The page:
What about deduplication or matching records that do not share some identifying key? Is 123 Main St, Some Town, USA the same location as 123 Main Street, Some Town, USA? What about Robert Smith and Bob Smith? As you can imagine, these are simple scenarios. Much more complex situations exist in real data sets.
Once the data is in the data lake and has the proper indexing and controls in place, it needs to be converted into a structured format before it can be used. Typically, this means applying the just-in-time schema as it is read. The various raw source formats are projected into a known structure so they can be consumed by ML, warehousing, or Business Intelligence (BI) systems. (I prefer to call this process EtS-TL, Extract transform Store – Transform and Load, because some lossless data transformation is performed as the data enters the lake. But discussion of nomenclature is a topic for another time.)
Using the Data
The data is now in the lake but cannot be used in its current form. The data transformation decisions that were delayed must now be decided. Once a schema is decided upon and the data extracted, then it must be cleaned in a schema-specific way. Invalid data for one schema/analysis may be perfectly valid for another. For example, consider a land ownership dataset that contains owner's name, property address, property values, payment delinquency, land use (e.g., residential, office building, or industrial), and property tax account numbers. Determining if there is a correlation between land use and payment delinquency does not require the owner's name. At the same time, looking for a correlation between property values and land use does not require delinquency data. If a data item is missing from a row in one data slice, it does not invalidate the same row for another data slice. Data Lakes let you keep your data analytics options open, but they come with their own complexities and costs.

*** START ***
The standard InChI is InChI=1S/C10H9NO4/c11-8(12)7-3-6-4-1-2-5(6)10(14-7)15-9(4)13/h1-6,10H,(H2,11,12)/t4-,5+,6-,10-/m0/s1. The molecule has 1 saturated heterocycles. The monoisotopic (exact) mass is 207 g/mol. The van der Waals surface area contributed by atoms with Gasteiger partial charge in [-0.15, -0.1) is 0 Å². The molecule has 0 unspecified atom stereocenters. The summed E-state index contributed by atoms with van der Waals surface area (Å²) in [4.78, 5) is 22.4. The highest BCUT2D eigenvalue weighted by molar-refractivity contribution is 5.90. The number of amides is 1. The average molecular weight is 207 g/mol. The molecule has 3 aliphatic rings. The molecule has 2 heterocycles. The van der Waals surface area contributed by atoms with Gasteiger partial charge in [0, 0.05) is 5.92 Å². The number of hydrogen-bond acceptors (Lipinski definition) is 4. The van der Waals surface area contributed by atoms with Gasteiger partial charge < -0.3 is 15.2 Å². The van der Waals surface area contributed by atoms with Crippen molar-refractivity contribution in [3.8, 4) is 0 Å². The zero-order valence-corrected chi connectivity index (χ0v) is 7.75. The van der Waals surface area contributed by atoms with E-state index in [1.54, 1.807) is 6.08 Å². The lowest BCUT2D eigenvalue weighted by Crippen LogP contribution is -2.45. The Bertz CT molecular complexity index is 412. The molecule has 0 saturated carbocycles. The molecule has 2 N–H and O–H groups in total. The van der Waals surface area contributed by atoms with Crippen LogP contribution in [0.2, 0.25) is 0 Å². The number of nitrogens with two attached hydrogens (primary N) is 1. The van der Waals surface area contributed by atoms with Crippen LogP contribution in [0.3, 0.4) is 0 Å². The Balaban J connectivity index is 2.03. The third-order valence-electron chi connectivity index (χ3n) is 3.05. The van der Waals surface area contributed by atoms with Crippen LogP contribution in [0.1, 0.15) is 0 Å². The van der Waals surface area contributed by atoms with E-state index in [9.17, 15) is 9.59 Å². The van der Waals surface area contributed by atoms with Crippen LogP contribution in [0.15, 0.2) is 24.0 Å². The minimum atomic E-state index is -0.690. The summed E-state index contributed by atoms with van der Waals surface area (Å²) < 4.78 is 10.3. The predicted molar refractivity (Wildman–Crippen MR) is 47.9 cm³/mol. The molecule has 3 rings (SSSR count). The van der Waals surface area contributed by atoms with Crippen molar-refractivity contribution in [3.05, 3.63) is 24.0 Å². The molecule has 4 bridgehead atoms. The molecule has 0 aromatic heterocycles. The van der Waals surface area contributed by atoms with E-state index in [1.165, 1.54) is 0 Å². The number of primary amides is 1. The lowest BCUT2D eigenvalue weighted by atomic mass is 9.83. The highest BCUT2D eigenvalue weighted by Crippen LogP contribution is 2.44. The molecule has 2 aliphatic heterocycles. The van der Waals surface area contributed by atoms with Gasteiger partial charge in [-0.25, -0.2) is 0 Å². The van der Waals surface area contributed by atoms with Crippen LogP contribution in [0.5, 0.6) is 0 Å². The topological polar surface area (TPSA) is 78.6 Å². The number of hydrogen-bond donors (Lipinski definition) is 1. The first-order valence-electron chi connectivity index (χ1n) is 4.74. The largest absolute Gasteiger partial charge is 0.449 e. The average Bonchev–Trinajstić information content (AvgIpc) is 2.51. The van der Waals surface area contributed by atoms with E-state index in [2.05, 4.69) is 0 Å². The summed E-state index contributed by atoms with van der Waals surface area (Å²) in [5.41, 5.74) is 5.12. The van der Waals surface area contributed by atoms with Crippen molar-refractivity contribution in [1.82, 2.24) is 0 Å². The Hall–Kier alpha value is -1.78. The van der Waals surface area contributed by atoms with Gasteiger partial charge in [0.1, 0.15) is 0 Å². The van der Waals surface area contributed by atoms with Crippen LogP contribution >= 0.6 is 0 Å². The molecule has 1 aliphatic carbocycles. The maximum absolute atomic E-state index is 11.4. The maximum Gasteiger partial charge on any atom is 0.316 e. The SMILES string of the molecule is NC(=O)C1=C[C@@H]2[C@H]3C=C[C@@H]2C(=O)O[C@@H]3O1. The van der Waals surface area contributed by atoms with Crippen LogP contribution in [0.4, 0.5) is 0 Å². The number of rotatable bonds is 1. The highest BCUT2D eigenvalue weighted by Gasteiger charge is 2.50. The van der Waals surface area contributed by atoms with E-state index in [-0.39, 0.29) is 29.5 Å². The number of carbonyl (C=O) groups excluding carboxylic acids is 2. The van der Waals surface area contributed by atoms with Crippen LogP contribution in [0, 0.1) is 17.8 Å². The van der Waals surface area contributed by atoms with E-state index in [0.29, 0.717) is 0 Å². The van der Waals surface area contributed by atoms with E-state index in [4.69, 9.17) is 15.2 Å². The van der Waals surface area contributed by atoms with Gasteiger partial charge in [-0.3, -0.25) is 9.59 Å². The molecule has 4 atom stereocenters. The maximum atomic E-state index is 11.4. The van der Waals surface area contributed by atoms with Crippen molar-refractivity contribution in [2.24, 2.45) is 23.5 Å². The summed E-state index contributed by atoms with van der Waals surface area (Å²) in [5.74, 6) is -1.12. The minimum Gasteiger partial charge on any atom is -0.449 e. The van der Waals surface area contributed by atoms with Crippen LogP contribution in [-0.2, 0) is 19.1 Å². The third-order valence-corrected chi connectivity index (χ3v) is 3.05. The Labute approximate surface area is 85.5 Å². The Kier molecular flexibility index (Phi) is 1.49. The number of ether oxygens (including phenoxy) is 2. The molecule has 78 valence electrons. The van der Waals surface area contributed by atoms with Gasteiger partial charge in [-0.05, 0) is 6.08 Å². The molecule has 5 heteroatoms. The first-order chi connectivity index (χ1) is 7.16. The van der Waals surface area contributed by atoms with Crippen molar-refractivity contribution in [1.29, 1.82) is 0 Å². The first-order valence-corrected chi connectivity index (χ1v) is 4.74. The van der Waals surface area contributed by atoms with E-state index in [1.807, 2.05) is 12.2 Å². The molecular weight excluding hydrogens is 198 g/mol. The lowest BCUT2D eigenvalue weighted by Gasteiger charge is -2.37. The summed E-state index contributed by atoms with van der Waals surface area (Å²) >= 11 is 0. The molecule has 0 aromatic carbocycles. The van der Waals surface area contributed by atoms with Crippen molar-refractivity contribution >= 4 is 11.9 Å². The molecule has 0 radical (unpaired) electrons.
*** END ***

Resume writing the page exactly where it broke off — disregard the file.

Once all these steps are completed, we are at a point where our data analytics tools, BI systems, or ML models can begin their work. However, by leveraging a data lake, we have not inadvertently destroyed potential future value found in the data. Future business questions can be explored without requiring us to know the future.
While Data Warehouses are filtered, prepared, and ready to use, data lakes are reservoirs, not intended to be consumed in their raw forms. Instead, the data in them must be prepared before it can be consumed. Like any reservoir, they must be managed properly to keep them available for future consumption. This is done through managing the inflow (storage file formats and data obfuscation), understanding the content (indexing and deduplication), securing from misuse (Identity and Access Management), and purification facilities (data extraction, application of schemas, and data cleaning).
The Tip of the Iceberg
Luckily, in the cloud era, we do not need to roll our own tools and technologies to implement a data lake. For example, AWS Lake Formation addresses the tools and technology issues directly associated with the data lake itself. However, there are many tough questions remaining. Do you know how to properly use these tools? Do you have the expertise to set up proper network connectivity to allow ingestion of your data? Is a VPN sufficient, or do you needed a dedicated circuit (Direct Connect)? You are putting a goldmine of company data into the cloud. Are you sure you have secured it properly to prevent unauthorized access? Are you accessing the data in a cost-efficient way? Remember, transferring out is not free.
At Rackspace, we have the Cloud Architects and expertise to help you get your data lake up and running quickly, securely, and efficiently. Give us a call or visit us at Rackspace Managed AWS for more information.